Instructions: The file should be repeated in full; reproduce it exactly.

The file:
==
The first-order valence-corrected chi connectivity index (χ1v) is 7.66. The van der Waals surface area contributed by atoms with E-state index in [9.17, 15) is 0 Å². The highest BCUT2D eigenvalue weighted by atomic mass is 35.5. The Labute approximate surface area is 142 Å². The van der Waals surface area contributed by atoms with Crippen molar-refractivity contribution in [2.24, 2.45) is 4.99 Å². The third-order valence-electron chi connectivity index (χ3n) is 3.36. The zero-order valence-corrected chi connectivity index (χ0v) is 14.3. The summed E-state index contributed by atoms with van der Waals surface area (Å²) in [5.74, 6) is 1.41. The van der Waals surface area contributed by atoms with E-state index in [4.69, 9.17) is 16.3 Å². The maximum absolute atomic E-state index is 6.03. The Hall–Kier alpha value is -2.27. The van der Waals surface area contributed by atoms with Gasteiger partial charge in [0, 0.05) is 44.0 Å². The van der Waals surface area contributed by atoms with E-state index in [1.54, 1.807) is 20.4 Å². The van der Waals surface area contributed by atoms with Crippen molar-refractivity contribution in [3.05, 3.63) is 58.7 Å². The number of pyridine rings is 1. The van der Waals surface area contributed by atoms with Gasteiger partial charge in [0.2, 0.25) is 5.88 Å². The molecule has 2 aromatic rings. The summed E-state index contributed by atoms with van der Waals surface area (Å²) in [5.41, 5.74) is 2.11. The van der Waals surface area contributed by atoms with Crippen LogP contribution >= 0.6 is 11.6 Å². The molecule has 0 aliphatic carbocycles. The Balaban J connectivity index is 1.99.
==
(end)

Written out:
The first-order valence-corrected chi connectivity index (χ1v) is 7.66. The van der Waals surface area contributed by atoms with E-state index in [9.17, 15) is 0 Å². The highest BCUT2D eigenvalue weighted by atomic mass is 35.5. The Labute approximate surface area is 142 Å². The van der Waals surface area contributed by atoms with Crippen molar-refractivity contribution in [2.24, 2.45) is 4.99 Å². The third-order valence-electron chi connectivity index (χ3n) is 3.36. The zero-order valence-corrected chi connectivity index (χ0v) is 14.3. The summed E-state index contributed by atoms with van der Waals surface area (Å²) in [5.74, 6) is 1.41. The van der Waals surface area contributed by atoms with E-state index in [4.69, 9.17) is 16.3 Å². The maximum absolute atomic E-state index is 6.03. The Hall–Kier alpha value is -2.27. The van der Waals surface area contributed by atoms with Gasteiger partial charge in [0, 0.05) is 44.0 Å². The van der Waals surface area contributed by atoms with E-state index in [1.54, 1.807) is 20.4 Å². The van der Waals surface area contributed by atoms with Crippen molar-refractivity contribution in [3.05, 3.63) is 58.7 Å². The number of pyridine rings is 1. The van der Waals surface area contributed by atoms with Gasteiger partial charge in [0.2, 0.25) is 5.88 Å². The molecule has 2 aromatic rings. The summed E-state index contributed by atoms with van der Waals surface area (Å²) in [5.41, 5.74) is 2.11. The van der Waals surface area contributed by atoms with Crippen LogP contribution >= 0.6 is 11.6 Å². The molecule has 0 aliphatic carbocycles. The Balaban J connectivity index is 1.99.